Caring for friend's chickens can be tough work

Published 12:00 am Tuesday, January 18, 2011

es, of course, I’d love to take care of your chickens while you’re out of town.”
I was excited about being the chicken sitter. Having my own chickens some day was a dream. Taking care of Neta’s babies for a week would give me the opportunity to see how wonderful it really was.
On Sunday morning, at 7 a.m. the day after Christmas, I walked over to Neta’s while appreciating the quiet beauty of the fresh fallen snow, feeling remorseful about leaving my big boot prints behind.
My morning chicken duty was to change out the chickens’ water because it froze overnight. I had to fill the one that had defrosted the day before with water from the kitchen. Neta had made me a key and given it to me a few days before. I put it on my “other people’s keys” holder. I know one of the keys on it is to my mother’s house, and I think the other was to a neighbor’s house from when we lived in Virginia.
After trekking through the snow that first morning, I got to Neta’s, stomped up the back porch steps and attempted to open the door with the key. When I tried to open the dead bolt — nothing. When I tried the key in the knob — nothing. It would turn but not unlock. I tried the dead bolt again, turning clockwise and counter-clockwise — nada. I tried the knob again — nope. I knew I should have tested that key when she gave it to me. I started to panic. How was I going to get water to the chickens? For crying out loud, I was going to fail my very first day on the job. I decided to calm down and try the key again. Duh! I was trying to open Neta’s door with the key to my mother’s house. Relief swept over me. I tried her key, and voila, the door opened with no problem.
I filled the water container, checked on the cats, then made my way out to the coop. I had to be careful when I opened the door to the chickens’ covered, fenced-in area. I didn’t want any of them slipping out past me while I was trying to get in with the water. I am happy to report that I was lucky in that regard. No chickens escaped on my watch that week. I changed out their water without incident, and they seemed to be unimpressed by the snow or their new caretaker.
My afternoon duty was to collect the eggs. Again, I walked over. The roads were clear by this time, but the gravel driveway was too steep for an attempt in the snow. I had no problem getting in the door now, and I found the towel-lined basket that Neta had left for me. Collecting the eggs proved uneventful except for the one broody hen that was trying to set the nest. I had to lift her up and push her off the eggs. She didn’t like it, and neither did I.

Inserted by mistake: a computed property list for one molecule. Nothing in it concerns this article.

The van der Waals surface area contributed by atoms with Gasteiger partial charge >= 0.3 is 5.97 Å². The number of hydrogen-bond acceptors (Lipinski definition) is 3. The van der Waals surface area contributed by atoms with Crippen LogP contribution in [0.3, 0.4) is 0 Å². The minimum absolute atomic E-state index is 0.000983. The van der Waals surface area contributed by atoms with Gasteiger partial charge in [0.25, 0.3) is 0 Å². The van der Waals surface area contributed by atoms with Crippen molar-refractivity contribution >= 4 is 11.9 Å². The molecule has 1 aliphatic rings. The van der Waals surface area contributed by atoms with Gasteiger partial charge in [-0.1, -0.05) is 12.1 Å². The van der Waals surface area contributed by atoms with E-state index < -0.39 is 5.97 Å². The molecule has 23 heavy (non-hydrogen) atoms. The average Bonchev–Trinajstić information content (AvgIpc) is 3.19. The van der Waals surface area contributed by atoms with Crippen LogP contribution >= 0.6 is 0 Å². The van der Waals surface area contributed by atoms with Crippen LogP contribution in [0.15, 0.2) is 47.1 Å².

My second day of duty presented a new problem. Rhett Butler, the rooster, decided that he didn’t like me. In the morning he pecked me on my boot. Startling, but not painful. I scolded him and got out of there quickly. That afternoon he still wasn’t happy to see me , and he got me in the leg. Now, I was nervous but determined, too. I had a job to do, and I was going to do it despite that mean ol’ rooster.
The next morning I brought in the water and a treat. I had saved my vegetable scraps from making salad for dinner the night before. I threw them out to the chickens and did so every day following and got no more trouble from Mr. Butler. Sometimes bribery is the best answer.
As the week progressed, the snow began to melt. Icicles formed overnight and hung precariously inside the chickens’ fenced area. I worried that one of those frozen daggers would fall straight down on Ginger’s or Juliet’s pretty little chicken head and take one of them out. I could reach the icicles, so I knocked them down in the morning, but I still worried.
On Wednesday morning, I searched the shed and brought out a ladder. With a broom, I reached in as far as I could and tried to scrape the snow off the canvas roof over the chicken run. It took me quite a while to work my way around, and there was still a lot of snow down the center. I remembered Neta saying something once about it being dangerous for the chickens to be wet. Well, all of that melting snow was making their habitat interminably wet. More worries.
I finished out the week, and both the chickens and I survived. There’s a wonder about gathering up an egg still warm from a chicken, and I think Neta’s babies are beauties. I still even have a fondness for Rhett Butler. However, the dream of having my own chickens some day, well, I think I’ve gotten over that. Having livestock is a big commitment and just a wee bit stressful.
Michelle Maher is a writer and tutor living in Salisbury.